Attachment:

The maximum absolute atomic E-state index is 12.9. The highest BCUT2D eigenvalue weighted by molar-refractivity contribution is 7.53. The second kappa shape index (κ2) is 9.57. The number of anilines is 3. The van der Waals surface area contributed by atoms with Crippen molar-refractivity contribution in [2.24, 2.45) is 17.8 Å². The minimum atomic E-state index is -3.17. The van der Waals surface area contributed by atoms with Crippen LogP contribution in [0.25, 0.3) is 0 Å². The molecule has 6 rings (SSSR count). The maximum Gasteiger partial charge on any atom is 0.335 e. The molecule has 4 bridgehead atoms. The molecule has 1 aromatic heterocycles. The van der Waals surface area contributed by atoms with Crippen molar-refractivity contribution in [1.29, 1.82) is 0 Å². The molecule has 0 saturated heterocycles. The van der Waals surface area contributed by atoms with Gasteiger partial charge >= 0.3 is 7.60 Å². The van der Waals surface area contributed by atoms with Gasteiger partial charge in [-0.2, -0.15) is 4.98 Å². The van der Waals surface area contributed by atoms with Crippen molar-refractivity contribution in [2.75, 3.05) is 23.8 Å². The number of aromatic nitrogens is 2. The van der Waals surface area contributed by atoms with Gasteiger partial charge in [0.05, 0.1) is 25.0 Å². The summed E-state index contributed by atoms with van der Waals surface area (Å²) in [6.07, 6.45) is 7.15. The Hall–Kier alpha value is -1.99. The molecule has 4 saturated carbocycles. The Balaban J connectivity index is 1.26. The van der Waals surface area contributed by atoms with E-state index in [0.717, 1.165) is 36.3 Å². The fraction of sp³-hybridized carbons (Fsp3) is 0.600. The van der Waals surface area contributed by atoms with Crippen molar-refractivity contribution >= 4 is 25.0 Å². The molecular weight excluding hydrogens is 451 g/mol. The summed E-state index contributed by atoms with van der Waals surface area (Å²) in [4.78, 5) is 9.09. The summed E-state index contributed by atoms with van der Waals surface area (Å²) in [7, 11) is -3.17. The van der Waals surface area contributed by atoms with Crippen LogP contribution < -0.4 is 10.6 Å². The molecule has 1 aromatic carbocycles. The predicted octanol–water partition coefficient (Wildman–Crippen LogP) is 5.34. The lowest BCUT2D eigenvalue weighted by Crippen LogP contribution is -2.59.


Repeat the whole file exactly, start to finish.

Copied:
The maximum absolute atomic E-state index is 12.9. The highest BCUT2D eigenvalue weighted by molar-refractivity contribution is 7.53. The second kappa shape index (κ2) is 9.57. The number of anilines is 3. The van der Waals surface area contributed by atoms with Crippen molar-refractivity contribution in [2.24, 2.45) is 17.8 Å². The minimum atomic E-state index is -3.17. The van der Waals surface area contributed by atoms with Crippen LogP contribution in [0.25, 0.3) is 0 Å². The molecule has 6 rings (SSSR count). The maximum Gasteiger partial charge on any atom is 0.335 e. The molecule has 4 bridgehead atoms. The molecule has 1 aromatic heterocycles. The van der Waals surface area contributed by atoms with Crippen molar-refractivity contribution in [1.29, 1.82) is 0 Å². The molecule has 0 saturated heterocycles. The van der Waals surface area contributed by atoms with Gasteiger partial charge >= 0.3 is 7.60 Å². The van der Waals surface area contributed by atoms with Gasteiger partial charge in [-0.2, -0.15) is 4.98 Å². The van der Waals surface area contributed by atoms with Crippen molar-refractivity contribution in [2.75, 3.05) is 23.8 Å². The number of aromatic nitrogens is 2. The van der Waals surface area contributed by atoms with Gasteiger partial charge in [0.05, 0.1) is 25.0 Å². The summed E-state index contributed by atoms with van der Waals surface area (Å²) in [6.07, 6.45) is 7.15. The Hall–Kier alpha value is -1.99. The molecule has 4 saturated carbocycles. The Balaban J connectivity index is 1.26. The van der Waals surface area contributed by atoms with E-state index in [0.717, 1.165) is 36.3 Å². The fraction of sp³-hybridized carbons (Fsp3) is 0.600. The van der Waals surface area contributed by atoms with Crippen molar-refractivity contribution >= 4 is 25.0 Å². The molecular weight excluding hydrogens is 451 g/mol. The summed E-state index contributed by atoms with van der Waals surface area (Å²) in [4.78, 5) is 9.09. The summed E-state index contributed by atoms with van der Waals surface area (Å²) in [7, 11) is -3.17. The van der Waals surface area contributed by atoms with Crippen LogP contribution < -0.4 is 10.6 Å². The molecule has 1 aromatic carbocycles. The predicted octanol–water partition coefficient (Wildman–Crippen LogP) is 5.34. The lowest BCUT2D eigenvalue weighted by Crippen LogP contribution is -2.59.